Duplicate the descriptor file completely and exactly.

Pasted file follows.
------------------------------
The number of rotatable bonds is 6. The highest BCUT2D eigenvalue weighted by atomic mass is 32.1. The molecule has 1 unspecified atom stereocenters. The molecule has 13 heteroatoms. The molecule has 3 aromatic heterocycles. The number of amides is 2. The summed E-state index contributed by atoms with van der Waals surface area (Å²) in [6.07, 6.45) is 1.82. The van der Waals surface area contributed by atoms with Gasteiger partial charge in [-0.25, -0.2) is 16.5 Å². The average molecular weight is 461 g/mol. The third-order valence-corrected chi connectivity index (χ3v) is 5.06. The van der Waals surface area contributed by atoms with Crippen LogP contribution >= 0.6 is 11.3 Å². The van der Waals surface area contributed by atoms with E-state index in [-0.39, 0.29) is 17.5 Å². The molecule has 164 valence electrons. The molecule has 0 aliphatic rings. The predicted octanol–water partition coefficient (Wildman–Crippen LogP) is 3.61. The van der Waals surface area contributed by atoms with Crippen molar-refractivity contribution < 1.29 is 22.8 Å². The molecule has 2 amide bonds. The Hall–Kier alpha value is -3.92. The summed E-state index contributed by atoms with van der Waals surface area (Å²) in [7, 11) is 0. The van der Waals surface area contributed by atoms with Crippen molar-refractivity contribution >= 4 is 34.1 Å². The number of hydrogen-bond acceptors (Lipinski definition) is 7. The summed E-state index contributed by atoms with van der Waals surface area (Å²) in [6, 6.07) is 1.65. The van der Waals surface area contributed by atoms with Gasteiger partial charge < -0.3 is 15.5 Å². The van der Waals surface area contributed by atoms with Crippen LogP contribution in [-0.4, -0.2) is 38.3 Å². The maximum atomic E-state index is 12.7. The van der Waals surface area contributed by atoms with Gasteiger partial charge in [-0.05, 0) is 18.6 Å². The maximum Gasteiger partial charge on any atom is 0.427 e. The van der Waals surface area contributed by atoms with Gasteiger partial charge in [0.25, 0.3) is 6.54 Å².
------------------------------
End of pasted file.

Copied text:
The number of rotatable bonds is 6. The highest BCUT2D eigenvalue weighted by atomic mass is 32.1. The molecule has 1 unspecified atom stereocenters. The molecule has 13 heteroatoms. The molecule has 3 aromatic heterocycles. The number of amides is 2. The summed E-state index contributed by atoms with van der Waals surface area (Å²) in [6.07, 6.45) is 1.82. The van der Waals surface area contributed by atoms with Gasteiger partial charge in [-0.25, -0.2) is 16.5 Å². The average molecular weight is 461 g/mol. The third-order valence-corrected chi connectivity index (χ3v) is 5.06. The van der Waals surface area contributed by atoms with Crippen LogP contribution >= 0.6 is 11.3 Å². The van der Waals surface area contributed by atoms with E-state index in [-0.39, 0.29) is 17.5 Å². The molecule has 164 valence electrons. The molecule has 0 aliphatic rings. The predicted octanol–water partition coefficient (Wildman–Crippen LogP) is 3.61. The van der Waals surface area contributed by atoms with Crippen molar-refractivity contribution < 1.29 is 22.8 Å². The molecule has 2 amide bonds. The Hall–Kier alpha value is -3.92. The summed E-state index contributed by atoms with van der Waals surface area (Å²) in [7, 11) is 0. The van der Waals surface area contributed by atoms with Crippen molar-refractivity contribution >= 4 is 34.1 Å². The number of hydrogen-bond acceptors (Lipinski definition) is 7. The summed E-state index contributed by atoms with van der Waals surface area (Å²) in [6, 6.07) is 1.65. The van der Waals surface area contributed by atoms with Gasteiger partial charge < -0.3 is 15.5 Å². The van der Waals surface area contributed by atoms with Crippen LogP contribution in [-0.4, -0.2) is 38.3 Å². The maximum atomic E-state index is 12.7. The van der Waals surface area contributed by atoms with Gasteiger partial charge in [-0.05, 0) is 18.6 Å². The maximum Gasteiger partial charge on any atom is 0.427 e. The van der Waals surface area contributed by atoms with Gasteiger partial charge in [0.25, 0.3) is 6.54 Å².